In addition to geotechnical investigations that focus on the soil type and location of the water table, it is possible to carry out tests to determine the soil’s bearing capacity. These tests provide unique results for that particular site and thus are more accurate than making assumptions based on data collected from a standard investigation. This approach typically results in economical design solutions due to the accuracy of the data. Load tests however need to be at the correct scale to ensure the test mirrors the proposed foundation, which can prove to be expensive. See Clause 2.6 of BS EN 1997-1.

Geotechnical Design by Observation

In instances where it is not possible to predict how the soil will interact with a proposed substructure, it is possible to apply an observational based method of design. This requires the design of the substructure to be altered as new data is revealed about the soil during the construction of the foundations. Careful monitoring is needed throughout the construction process, as well as quick responses to the data being delivered, in order to prevent delays during the substructure works. This method is unlikely to provide a practical approach to the majority of foundation designs and is not recommended for designing substructures for buildings. For a more comprehensive description see Clause 2.7 of BS EN 1997-1.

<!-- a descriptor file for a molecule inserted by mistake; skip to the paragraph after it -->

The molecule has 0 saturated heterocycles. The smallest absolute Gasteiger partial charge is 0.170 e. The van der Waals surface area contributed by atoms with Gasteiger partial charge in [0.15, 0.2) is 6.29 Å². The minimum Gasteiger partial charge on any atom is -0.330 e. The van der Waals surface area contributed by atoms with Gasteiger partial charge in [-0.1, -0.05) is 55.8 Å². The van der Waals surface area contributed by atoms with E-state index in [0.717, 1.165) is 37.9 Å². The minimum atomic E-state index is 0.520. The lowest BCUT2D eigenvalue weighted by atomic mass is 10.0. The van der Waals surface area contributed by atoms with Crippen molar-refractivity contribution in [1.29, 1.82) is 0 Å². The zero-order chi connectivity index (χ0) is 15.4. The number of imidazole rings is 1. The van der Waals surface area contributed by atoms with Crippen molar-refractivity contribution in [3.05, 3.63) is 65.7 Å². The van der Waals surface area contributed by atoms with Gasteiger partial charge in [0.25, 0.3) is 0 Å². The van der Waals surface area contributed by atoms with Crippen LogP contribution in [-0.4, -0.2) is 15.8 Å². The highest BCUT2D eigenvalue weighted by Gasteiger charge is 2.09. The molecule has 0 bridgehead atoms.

Geotechnical Design by Prescription

In instances where the soil conditions of the site are well known, it is possible to prepare a set of parameters against which any sub-structure can be designed. Due to the generalised nature of this method, it’s common for it to produce conservatively designed solutions. For more information see Clause 2.5 of BS EN 1997-1.

Determining Undrained Soil Bearing Capacity

BS EN 1997-1 states that the ultimate bearing resistance of the soil must be greater than the applied bearing pressure from the substructure. In numerical terms this is expressed thus:

Where:

{ V }_{ d }\le { R }_{ d }
  • Vd is the design vertical load, that is acting normal to the foundation’s base.
  • Rd is the design bearing resistance of the soil

There are two equations for calculating base bearing capacity of a given soil. They are dependent on the condition of the soil, which is referred to as ‘drained’ or ‘un-drained’. For cohesive soils such as clay, un-drained design approach applies when placed under a short term load, as the force would be resisted by pore pressure rather than the grains that form the soil.

For un-drained soil Rd is defined thus:

\frac { { R }_{ d } }{ { A }^{ 1 } } =(\pi +2){ c }_{ u;d }\cdot { b }_{ c }\cdot { s }_{ c }\cdot { i }_{ c }\cdot q

Where:

  • A’ is the effective base area of the foundation
  • Cu;d is the design un-drained shear strength
  • bc is the base inclination factor, if it is placed on sloping ground
  • Sc is the shape factor of the foundation
  • ic is the load inclination factor
  • q is the overburden pressure at the base of the foundation